Christian Children’s Literature in the Library: A Quick Accounting
So I’m sitting at my desk the other day, paging through some children’s books I was sent from who knows where (my records are spotty at best and comparable to what happens when a raccoon is set free in a paper factory at worst) when I stumble across this book Stories of the Saints by Margaret McAllister, illustrated by Alida Massari. I don’t need to tell you that here in New York there is a HUGE need for books on saints for kids. The local Catholic schools regularly assign such a project to their students and I well remember sitting at the reference desk, stumped, as the kiddos asked for books on one obscure saint or another. So I pick up the book and start reading and lo and behold it isn’t just beautifully illustrated (which it is) but written with a funny, not snarky, style.
Why am I so surprised? Because great Christian literature for kids, that has been reviewed in professional journals, is very hard to come by. The need is there but the reviews are far and few between. In New York we try to serve patrons of every religion, but it can be tricky when we’re talking about Christian publishers. Certainly I’ve been rather impressed by Lion Children’s Books as of late, and I’ve always admired the work of Eerdmans Children’s Books. Add in Zonderkidz and you officially exhaust my knownledge of Christian children’s book publishers.
With this in mind I tapped my friend and author/illustrator Aaron Zenz and began to discuss with him those children’s authors and illustrators that work in the Christan book market.
The first thing Aaron informed me was that there are WAY more of them working in both the Christian and the secular publishing market than you might initially assume. Here’s a quickie roster of some mainstream author/illustrators that straddle both fields:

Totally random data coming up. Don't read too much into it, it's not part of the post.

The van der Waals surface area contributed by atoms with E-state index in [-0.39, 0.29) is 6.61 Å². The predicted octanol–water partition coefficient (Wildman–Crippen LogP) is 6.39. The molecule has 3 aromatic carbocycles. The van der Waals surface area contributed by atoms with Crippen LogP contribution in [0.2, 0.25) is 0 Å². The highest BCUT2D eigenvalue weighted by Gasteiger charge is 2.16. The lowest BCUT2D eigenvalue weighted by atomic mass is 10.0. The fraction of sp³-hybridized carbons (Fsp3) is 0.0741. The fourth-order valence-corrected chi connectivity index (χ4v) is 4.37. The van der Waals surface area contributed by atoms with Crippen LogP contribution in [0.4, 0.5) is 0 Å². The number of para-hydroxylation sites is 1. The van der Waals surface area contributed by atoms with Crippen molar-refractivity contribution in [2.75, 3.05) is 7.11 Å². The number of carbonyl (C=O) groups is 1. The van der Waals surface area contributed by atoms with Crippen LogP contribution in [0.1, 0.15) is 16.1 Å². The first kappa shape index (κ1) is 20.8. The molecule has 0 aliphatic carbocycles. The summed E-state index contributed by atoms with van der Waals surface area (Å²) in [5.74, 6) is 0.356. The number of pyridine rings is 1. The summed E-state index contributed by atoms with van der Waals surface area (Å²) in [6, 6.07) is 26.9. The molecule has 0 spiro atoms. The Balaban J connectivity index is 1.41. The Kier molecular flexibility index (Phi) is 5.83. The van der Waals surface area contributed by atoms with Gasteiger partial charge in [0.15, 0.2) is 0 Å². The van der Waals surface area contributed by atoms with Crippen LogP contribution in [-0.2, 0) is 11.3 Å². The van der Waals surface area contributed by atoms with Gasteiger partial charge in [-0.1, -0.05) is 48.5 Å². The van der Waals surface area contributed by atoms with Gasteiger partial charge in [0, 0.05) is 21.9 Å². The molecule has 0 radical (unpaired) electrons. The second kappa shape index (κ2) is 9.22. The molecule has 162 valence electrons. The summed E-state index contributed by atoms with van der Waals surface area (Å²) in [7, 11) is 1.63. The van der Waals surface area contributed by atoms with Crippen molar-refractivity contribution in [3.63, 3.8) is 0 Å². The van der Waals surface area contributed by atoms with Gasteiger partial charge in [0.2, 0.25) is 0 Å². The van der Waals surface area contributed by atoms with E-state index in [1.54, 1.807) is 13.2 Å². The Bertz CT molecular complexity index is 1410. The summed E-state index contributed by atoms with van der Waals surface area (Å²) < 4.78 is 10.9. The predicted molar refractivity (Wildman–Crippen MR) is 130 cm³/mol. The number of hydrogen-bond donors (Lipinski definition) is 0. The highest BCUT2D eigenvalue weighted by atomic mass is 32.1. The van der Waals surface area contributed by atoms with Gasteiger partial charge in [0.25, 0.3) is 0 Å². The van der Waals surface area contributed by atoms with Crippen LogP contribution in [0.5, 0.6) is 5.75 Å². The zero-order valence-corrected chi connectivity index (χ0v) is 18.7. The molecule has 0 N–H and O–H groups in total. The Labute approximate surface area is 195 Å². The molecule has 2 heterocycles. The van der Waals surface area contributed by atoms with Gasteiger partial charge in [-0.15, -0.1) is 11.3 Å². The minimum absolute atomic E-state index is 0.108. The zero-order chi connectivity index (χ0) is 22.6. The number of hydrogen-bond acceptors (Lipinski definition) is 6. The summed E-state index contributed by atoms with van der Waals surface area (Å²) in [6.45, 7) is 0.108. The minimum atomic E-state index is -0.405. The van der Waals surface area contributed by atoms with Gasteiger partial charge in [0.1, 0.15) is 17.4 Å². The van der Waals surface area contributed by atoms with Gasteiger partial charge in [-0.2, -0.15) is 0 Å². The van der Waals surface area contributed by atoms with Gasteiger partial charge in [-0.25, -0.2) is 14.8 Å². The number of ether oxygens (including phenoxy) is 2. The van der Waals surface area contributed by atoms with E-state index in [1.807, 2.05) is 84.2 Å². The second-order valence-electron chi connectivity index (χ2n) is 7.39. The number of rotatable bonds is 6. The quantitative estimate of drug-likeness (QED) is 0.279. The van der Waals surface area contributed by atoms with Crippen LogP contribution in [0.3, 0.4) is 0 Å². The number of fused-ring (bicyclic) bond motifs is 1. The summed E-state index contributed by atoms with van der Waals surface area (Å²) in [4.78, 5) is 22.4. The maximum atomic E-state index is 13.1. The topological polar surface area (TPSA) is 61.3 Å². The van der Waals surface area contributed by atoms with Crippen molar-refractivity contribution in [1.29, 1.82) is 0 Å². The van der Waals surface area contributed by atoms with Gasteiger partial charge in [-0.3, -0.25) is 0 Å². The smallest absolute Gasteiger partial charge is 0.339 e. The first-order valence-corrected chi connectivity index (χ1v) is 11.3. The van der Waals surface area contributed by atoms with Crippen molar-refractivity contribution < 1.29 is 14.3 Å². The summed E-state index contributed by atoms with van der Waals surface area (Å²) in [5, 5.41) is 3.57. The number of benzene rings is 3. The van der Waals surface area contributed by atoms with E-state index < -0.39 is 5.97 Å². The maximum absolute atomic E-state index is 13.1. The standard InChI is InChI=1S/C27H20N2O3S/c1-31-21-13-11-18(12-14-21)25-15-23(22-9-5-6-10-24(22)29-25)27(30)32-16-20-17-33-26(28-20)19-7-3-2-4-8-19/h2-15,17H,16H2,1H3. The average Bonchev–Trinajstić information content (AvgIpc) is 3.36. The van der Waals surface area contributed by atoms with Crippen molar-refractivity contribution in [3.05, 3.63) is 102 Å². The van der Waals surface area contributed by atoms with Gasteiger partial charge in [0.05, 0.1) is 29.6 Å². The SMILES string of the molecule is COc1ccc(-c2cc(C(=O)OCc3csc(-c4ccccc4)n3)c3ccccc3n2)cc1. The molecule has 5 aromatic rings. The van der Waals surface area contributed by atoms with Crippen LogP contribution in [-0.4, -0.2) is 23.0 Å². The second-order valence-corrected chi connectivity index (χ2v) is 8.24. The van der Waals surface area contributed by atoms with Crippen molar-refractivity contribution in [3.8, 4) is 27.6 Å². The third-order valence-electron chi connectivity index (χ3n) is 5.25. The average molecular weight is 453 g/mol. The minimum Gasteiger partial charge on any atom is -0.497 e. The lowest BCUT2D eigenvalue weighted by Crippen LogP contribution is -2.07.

N.D. Wilson – One of my first encounters with Nate came when I reviewed his book Leepike Ridge and his father linked to my review. My blog stats skyrocketed. Turns out his dad is Calvinist minister Douglas Wilson, who is a big time deal. Nate writes Christian books for adults like Notes from the Tilt-a-Whirl and has a series of interviews and lectures online as well as children’s book titles. Aaron turned me onto a Lewis / Narnia one shown here:
John Hendrix – According to Aaron, John’s next book with Abrams is about the miracles of Jesus and is due out in 2016. As it happens, John illustrates his church’s sermon notes and shares his sketchbooks online. Naturally I hope they’ll be a book in and of themselves someday.
Steve Bjorkman – I know him from a variety of picture books he’s illustrated though he may be best known for illustrating Jeff Foxworthy’s books. Turns out he’s illustrated a bunch of Christian books as well.
Molly Idle – Surprise! It’s true! The Caldecott Honor winner actually was better known to Aaron as a Christian book illustrator long before Flora. Did you know that? I sure as heck didn’t.
But that is not all, oh no. That is not all. Aaron was kind enough to give me a rundown of some recommended Christian titles for kids that he can vouch for. And since I found it useful I thought you might like to see it as well. Here are sixteen of his recommendations with his comments: